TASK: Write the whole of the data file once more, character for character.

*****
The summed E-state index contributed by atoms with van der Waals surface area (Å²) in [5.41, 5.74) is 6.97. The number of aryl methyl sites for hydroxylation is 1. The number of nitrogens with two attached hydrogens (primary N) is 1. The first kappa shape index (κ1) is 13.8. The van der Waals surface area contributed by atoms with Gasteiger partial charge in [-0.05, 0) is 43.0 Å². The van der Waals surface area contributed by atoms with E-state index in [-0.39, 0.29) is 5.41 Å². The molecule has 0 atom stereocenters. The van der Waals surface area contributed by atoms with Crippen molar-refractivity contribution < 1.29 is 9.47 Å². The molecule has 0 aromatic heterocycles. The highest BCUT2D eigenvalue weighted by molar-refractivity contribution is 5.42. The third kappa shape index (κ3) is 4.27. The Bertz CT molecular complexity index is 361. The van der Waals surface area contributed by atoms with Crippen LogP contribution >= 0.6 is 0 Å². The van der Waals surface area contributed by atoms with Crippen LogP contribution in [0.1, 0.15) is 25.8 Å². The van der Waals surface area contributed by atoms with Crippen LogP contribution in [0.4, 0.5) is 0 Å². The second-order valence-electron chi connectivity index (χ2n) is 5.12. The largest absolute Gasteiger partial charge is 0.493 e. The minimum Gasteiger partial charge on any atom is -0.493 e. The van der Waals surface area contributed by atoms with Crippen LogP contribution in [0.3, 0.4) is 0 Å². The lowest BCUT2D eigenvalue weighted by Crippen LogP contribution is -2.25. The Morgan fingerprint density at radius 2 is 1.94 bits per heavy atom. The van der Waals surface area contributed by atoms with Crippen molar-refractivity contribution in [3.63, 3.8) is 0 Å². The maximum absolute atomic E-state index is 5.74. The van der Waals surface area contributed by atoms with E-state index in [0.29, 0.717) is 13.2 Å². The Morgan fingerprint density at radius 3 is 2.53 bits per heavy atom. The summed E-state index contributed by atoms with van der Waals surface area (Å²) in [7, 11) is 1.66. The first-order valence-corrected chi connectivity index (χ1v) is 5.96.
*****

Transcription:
The summed E-state index contributed by atoms with van der Waals surface area (Å²) in [5.41, 5.74) is 6.97. The number of aryl methyl sites for hydroxylation is 1. The number of nitrogens with two attached hydrogens (primary N) is 1. The first kappa shape index (κ1) is 13.8. The van der Waals surface area contributed by atoms with Gasteiger partial charge in [-0.05, 0) is 43.0 Å². The van der Waals surface area contributed by atoms with E-state index in [-0.39, 0.29) is 5.41 Å². The molecule has 0 atom stereocenters. The van der Waals surface area contributed by atoms with Crippen molar-refractivity contribution < 1.29 is 9.47 Å². The molecule has 0 aromatic heterocycles. The highest BCUT2D eigenvalue weighted by molar-refractivity contribution is 5.42. The third kappa shape index (κ3) is 4.27. The Bertz CT molecular complexity index is 361. The van der Waals surface area contributed by atoms with Crippen LogP contribution >= 0.6 is 0 Å². The van der Waals surface area contributed by atoms with Crippen LogP contribution in [0.1, 0.15) is 25.8 Å². The van der Waals surface area contributed by atoms with Crippen LogP contribution in [0.4, 0.5) is 0 Å². The second-order valence-electron chi connectivity index (χ2n) is 5.12. The largest absolute Gasteiger partial charge is 0.493 e. The minimum Gasteiger partial charge on any atom is -0.493 e. The van der Waals surface area contributed by atoms with Crippen LogP contribution in [0.3, 0.4) is 0 Å². The lowest BCUT2D eigenvalue weighted by Crippen LogP contribution is -2.25. The Morgan fingerprint density at radius 2 is 1.94 bits per heavy atom. The van der Waals surface area contributed by atoms with Crippen molar-refractivity contribution in [3.63, 3.8) is 0 Å². The maximum absolute atomic E-state index is 5.74. The van der Waals surface area contributed by atoms with E-state index in [0.29, 0.717) is 13.2 Å². The Morgan fingerprint density at radius 3 is 2.53 bits per heavy atom. The summed E-state index contributed by atoms with van der Waals surface area (Å²) in [7, 11) is 1.66. The first-order valence-corrected chi connectivity index (χ1v) is 5.96.